The aril irises include some of the most amazing plants in the genus Iris, from the largest flower (over a foot in length) to tiny dwarfs (the whole plant only a couple of inches high). Arils can also be the most challenging plants to grow, requiring exacting conditions, but the glorious exotic flowers and the pride of achievement compensate the effort. Arils have been crossed with their easier cousins the true bearded irises to create arilbreds, a separate horticultural class that brings easier culture but retains some of the exotic traits of the pure arils. Arils tend to come from areas of restricted rainfall. They are often referred to as desert Iris. But depending on the species these "deserts" can range from high Himalayan plateaus to coastal Mediterranean climates. Most require a dry summer dormancy.
Aril iris are so named because of the fleshy collar on one end of the seed that is believed to be food for ants. When the ants carry it off they plant the seed. Aril Iris have distinctive beards from the better known bearded Irises. In some cases the beard may be a broad patch of short hairs that appear like velvet. Many of the oncocyclus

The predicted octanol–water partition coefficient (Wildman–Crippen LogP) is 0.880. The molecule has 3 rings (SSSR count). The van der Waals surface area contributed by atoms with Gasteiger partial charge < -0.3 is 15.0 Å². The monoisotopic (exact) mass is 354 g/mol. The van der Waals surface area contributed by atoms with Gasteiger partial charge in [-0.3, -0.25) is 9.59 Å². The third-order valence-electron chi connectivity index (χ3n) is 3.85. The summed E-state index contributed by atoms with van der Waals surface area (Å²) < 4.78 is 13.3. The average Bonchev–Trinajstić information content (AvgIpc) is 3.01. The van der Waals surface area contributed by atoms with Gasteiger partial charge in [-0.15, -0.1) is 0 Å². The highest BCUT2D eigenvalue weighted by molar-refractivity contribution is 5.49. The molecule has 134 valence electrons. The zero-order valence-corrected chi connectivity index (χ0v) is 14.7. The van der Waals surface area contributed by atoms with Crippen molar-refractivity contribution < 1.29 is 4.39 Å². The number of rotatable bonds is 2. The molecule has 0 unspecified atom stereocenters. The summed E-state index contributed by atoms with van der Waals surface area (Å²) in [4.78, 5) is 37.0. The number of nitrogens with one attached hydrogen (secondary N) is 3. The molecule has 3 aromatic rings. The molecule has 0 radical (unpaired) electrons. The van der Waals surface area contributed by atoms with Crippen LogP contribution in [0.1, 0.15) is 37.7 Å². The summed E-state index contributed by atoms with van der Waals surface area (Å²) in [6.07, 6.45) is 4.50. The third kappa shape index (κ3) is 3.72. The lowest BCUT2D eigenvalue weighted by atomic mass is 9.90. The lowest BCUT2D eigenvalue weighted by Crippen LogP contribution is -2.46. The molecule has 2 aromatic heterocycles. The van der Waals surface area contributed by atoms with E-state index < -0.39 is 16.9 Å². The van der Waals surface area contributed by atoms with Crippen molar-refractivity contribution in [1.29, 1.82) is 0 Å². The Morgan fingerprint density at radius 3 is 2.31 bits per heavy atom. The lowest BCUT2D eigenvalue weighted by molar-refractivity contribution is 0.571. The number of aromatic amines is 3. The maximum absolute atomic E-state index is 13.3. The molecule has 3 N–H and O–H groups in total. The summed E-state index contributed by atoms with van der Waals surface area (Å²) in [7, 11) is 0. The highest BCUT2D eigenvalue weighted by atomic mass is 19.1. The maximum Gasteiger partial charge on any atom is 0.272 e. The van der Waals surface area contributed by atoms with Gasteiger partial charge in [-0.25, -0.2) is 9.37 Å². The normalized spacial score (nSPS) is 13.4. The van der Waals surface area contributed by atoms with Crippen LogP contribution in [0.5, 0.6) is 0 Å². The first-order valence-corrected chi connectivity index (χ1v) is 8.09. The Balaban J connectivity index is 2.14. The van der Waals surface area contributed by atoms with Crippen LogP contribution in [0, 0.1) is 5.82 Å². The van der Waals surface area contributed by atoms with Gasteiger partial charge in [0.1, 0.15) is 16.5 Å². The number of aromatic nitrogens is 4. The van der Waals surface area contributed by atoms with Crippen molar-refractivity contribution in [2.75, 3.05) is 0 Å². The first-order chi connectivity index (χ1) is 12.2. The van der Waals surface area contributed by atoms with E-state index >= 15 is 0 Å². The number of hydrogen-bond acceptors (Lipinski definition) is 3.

types have large black spots below the beard that rivet the eye. The color palette of the flowers has often been compared to Oriental rugs and may have been an inspiration to the artisans since they both originate in the same parts of the world such as Turkey, Iran, Afghanistan, etc.
Aril irises are species of the botanical sections Oncocyclus
, and hybrids involving only these two sections.
The highest award for this class is the Clarence G. White Medal
. Articles about Arils
; See also Cultivation of Oncocyclus
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